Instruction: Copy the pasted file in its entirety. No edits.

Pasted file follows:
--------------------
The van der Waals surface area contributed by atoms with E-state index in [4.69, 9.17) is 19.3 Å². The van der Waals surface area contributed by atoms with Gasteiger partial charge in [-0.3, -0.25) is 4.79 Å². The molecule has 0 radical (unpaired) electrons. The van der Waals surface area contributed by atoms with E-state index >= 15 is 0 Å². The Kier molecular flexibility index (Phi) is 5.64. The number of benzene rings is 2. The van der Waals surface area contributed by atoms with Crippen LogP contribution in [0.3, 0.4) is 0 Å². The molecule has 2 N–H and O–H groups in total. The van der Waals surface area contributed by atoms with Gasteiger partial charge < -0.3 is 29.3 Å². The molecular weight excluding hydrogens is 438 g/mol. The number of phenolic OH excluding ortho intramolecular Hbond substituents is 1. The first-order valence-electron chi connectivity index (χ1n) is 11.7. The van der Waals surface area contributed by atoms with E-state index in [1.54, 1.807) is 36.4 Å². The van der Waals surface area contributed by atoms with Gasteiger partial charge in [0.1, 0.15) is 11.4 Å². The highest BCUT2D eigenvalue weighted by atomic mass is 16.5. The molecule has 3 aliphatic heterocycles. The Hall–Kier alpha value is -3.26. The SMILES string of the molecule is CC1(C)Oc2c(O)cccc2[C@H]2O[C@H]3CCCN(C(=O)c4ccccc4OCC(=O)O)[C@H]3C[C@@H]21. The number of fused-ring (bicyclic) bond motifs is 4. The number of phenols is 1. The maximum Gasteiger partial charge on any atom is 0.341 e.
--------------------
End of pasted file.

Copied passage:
The van der Waals surface area contributed by atoms with E-state index in [4.69, 9.17) is 19.3 Å². The van der Waals surface area contributed by atoms with Gasteiger partial charge in [-0.3, -0.25) is 4.79 Å². The molecule has 0 radical (unpaired) electrons. The van der Waals surface area contributed by atoms with E-state index >= 15 is 0 Å². The Kier molecular flexibility index (Phi) is 5.64. The number of benzene rings is 2. The van der Waals surface area contributed by atoms with Crippen LogP contribution in [0.3, 0.4) is 0 Å². The molecule has 2 N–H and O–H groups in total. The van der Waals surface area contributed by atoms with Gasteiger partial charge < -0.3 is 29.3 Å². The molecular weight excluding hydrogens is 438 g/mol. The number of phenolic OH excluding ortho intramolecular Hbond substituents is 1. The first-order valence-electron chi connectivity index (χ1n) is 11.7. The van der Waals surface area contributed by atoms with E-state index in [1.54, 1.807) is 36.4 Å². The van der Waals surface area contributed by atoms with Gasteiger partial charge in [0.1, 0.15) is 11.4 Å². The highest BCUT2D eigenvalue weighted by atomic mass is 16.5. The molecule has 3 aliphatic heterocycles. The Hall–Kier alpha value is -3.26. The SMILES string of the molecule is CC1(C)Oc2c(O)cccc2[C@H]2O[C@H]3CCCN(C(=O)c4ccccc4OCC(=O)O)[C@H]3C[C@@H]21. The number of fused-ring (bicyclic) bond motifs is 4. The number of phenols is 1. The maximum Gasteiger partial charge on any atom is 0.341 e.